Scottish war hero and writer Alastair Borthwick immortalized the Scottish Highlands with his most famous work Always a Little Further. Born in Troon, the writer came of age among the working-class throngs of inter-war Glasgow. Those formative years gave Borthwick the skills and language to speak to everyday people about the glories and tragedies of World War II, as well as his devotion to hiking the breathtaking scenery of his native land.
Those inauspicious beginnings did little to signal the career he would he leave behind. Out of high school by the age of 19, Borthwick established himself as a copywriter for the Evening Times and Glasgow Weekly Herald, finally arriving in London in 1935, ending up at the BBC. He remained in broadcasting and print for the next 60 years.
Enlisting with the 51st Highland Division during the war was a natural inclination for the outdoorsman. Borthwick proved as successful in combat as in writing, eventually rising to captain. In the closing days of World War II, he led 600 men behind German lines, under the cover of darkness. Drawing on his intuitive navigational sense formed from his Highland adventures, Borthwick steered his men through muddy terrain and encircled the unsuspecting Germans. Having survived the many atrocities of war, in the end he proclaimed: “I never felt more lonely than I did that night.”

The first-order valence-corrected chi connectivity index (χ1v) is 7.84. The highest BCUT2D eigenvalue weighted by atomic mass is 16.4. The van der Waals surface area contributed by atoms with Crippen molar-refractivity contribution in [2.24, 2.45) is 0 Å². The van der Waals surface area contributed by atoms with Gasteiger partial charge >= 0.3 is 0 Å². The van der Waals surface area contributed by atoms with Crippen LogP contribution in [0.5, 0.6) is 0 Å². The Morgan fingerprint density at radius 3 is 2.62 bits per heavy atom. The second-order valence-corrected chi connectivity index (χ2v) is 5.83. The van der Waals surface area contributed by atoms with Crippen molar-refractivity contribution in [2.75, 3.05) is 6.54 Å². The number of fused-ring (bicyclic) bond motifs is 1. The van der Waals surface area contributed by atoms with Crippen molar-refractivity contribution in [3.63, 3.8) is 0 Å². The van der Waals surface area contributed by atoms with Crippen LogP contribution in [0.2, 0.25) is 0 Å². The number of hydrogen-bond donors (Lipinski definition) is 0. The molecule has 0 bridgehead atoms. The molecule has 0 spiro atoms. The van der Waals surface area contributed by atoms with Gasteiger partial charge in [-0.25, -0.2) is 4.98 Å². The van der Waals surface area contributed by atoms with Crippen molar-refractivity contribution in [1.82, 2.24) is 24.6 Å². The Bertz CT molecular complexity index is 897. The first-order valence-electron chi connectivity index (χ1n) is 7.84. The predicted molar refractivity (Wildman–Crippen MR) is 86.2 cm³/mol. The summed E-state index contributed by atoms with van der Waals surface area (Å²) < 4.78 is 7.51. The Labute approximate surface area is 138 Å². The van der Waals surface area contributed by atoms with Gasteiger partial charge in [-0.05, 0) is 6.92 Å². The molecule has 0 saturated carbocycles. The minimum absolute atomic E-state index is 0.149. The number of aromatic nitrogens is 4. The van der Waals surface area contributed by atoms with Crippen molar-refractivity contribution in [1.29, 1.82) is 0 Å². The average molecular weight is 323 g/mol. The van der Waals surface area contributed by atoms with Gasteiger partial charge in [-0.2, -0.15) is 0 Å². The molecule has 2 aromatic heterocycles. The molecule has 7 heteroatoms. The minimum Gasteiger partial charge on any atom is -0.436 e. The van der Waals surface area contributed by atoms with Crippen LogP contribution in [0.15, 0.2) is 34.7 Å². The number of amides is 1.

Alastair Borthwick’s writings reflected this journey to war hero. Always a Little Further, published in 1939, was a carefree ode to the mountain trails of Scotland. It helped inspire a generation of men and women, as the disruption of war came to an end, to seek out adventure and solitude on Highland trails. By that time, Borthwick had move on to the war, reflecting that experience in his next work Sans Peur. Published in 1946, it brought to his readers the immediacy and intimacy of battle.
His works would continue to be re-issued in the ensuing decades, while Borthwick would move with a growing family across land and sea, living on Scotland’s most famed islands, before finally settling with his wife Anne on a farm in Ayrshire. Alastair Borthwick passed away in 2003, writing almost until to the end.